The data presented here confirmed the usefulness of the GPI-anchored ttGFP beacon for locating lipid rafts and demonstrated that the plasma membrane surface area occupied by lipid rafts is reduced after prolonged exposure of endothelial cells to oxLDL and the eNOS inhibitor ADMA. In addition, the data established the use of GPI-anchored ttGFP in PRIM-specific spectral shifts characteristic of a change in the degree of clustering of this fluorophore within lipid-rich domains. Using this approach, we demonstrated that acute exposure to NO donors, as well as stimulation of eNOS, results in reversible dissociation of lipid rafts. These findings suggested that two fundamentally different mechanisms modulate lipid rafts: 1) modification of cholesterol and sphingolipids, i.e., substance regulation of lipid rafts (Fig. 11B), and 2) membrane-cytoskeletal interactions resulting in disruption of the spatial confinement of lipid rafts, i.e., structural regulation of lipid rafts (Fig. 11A). OxLDL and ADMA appear to affect lipid rafts through mechanism 1, as predicted Blair et al. (3). In contrast, acute NO effects appear to act via mechanism 2, by destabilizing raft-cytoskeletal constraints. The cellular consequences of these disparate modes of regulation may be also different. The depletion of lipid rafts on the cell surface may reduce the signaling from these platforms, on which receptors, G proteins, eNOS, and tyrosine kinases are clustered. The implications of structural regulation may be related to the reversible changes of biophysical properties of endothelial cells. The finding that NO resulted in an increase in the distance between GPI-anchored ttGFP molecules indicates that this marker of lipid-rich microdomains may undergo a reversible transition from a clustered form to a more dispersed organization. Given that endothelial cells in vivo are continuously stimulated by the changing fluid shear stress and mechanical deformation to generate NO, one could infer that lipid rafts in endothelial cells may be constantly remodeled, exhibiting a high rate of turnover. The high solubility of NO in lipids and the proximity of the NO source to lipid-rich domains (24) would provide an ideal microenvironment for the observed changes in the biophysical properties of lipid rafts.
There is substantial evidence that cholesterol depletion, with cholesterol oxidase or MβCD, promotes dissociation of lipid rafts (19). Using GPI-anchored ttGFP as a beacon for lipid rafts, we were able to confirm these observations; both maneuvers leading to cholesterol depletion produced an unambiguous decrease in the surface area on the plasma membrane occupied by lipid rafts in HUVEC. In addition, we demonstrated that oxLDL + ADMA produces a similar shrinkage of lipid-rich domains. Because several messengers and enzymes, including eNOS, are anchored to lipid-rich domains, any perturbations of their structure should modify the function of these previously lipid-anchored molecules. We measured endogenous NO production as a readout of such modifications. The results obtained with H2O2 treatment of HUVEC, leading to the depletion of lipid rafts, justified the use of a second readout system: superoxide generation. Although oxLDL and ADMA suppressed basal and ionomycin-stimulated NO production and stimulated superoxide anion generation, their combined action showed sensitization of eNOS to the lower concentrations of ADMA. This effect may be reflective of enhanced uncoupling of eNOS through the oxidative stress induced by oxLDL.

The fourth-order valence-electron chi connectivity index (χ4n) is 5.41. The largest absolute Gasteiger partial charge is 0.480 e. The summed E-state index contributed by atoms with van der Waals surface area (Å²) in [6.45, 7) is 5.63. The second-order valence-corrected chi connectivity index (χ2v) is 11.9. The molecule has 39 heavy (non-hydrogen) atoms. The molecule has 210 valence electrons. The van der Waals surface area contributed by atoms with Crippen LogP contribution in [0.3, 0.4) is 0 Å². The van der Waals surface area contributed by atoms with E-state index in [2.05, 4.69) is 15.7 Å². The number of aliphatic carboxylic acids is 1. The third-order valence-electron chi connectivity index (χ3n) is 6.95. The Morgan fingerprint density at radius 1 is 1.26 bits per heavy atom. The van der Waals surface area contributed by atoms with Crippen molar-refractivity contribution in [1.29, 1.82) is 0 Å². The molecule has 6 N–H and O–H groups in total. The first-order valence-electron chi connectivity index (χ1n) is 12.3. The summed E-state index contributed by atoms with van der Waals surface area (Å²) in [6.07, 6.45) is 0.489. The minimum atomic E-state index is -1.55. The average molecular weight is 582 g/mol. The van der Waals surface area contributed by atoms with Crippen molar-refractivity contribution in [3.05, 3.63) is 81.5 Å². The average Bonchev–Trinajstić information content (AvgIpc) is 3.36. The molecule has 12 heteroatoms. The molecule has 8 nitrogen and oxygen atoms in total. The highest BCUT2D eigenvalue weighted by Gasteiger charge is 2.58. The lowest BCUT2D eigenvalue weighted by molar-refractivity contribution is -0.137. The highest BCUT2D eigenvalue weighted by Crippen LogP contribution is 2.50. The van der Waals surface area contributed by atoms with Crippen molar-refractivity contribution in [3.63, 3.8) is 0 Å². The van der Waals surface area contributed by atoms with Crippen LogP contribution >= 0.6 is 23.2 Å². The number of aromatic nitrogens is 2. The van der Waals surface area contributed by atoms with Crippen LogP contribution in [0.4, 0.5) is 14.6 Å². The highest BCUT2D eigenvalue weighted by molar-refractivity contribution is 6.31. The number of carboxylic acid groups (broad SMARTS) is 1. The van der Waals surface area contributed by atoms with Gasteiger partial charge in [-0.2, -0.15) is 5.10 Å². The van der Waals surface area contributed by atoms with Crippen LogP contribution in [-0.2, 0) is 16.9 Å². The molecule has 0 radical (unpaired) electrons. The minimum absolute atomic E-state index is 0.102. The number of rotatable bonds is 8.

These studies were supported in part by National Institute of Diabetes and Digestive and Kidney Diseases Grants DK-45462, DK-54602, and DK-52783 (to M. S. Goligorsky), a National Kidney Foundation Fellowship (to H. Li), and an American Heart Association Fellowship (to S. Brodsky).
We are indebted to Dr. E. London (Dept. of Biochemistry, SUNY) for preliminary studies utilizing multilamellar vesicles. We thank Michael S. Wolin for allowing us to perform several experiments in his laboratory and Christopher J. Mingone for technical support. We also thank Steven S. Gross (Dept. of Pharmacology, Weill Medical College) for providing LDL and oxLDL.
The costs of publication of this article were defrayed in part by the payment of page charges. The article must therefore be hereby marked “advertisement” in accordance with 18 U.S.C. Section 1734 solely to indicate this fact.
- Copyright © 2006 by the American Physiological Society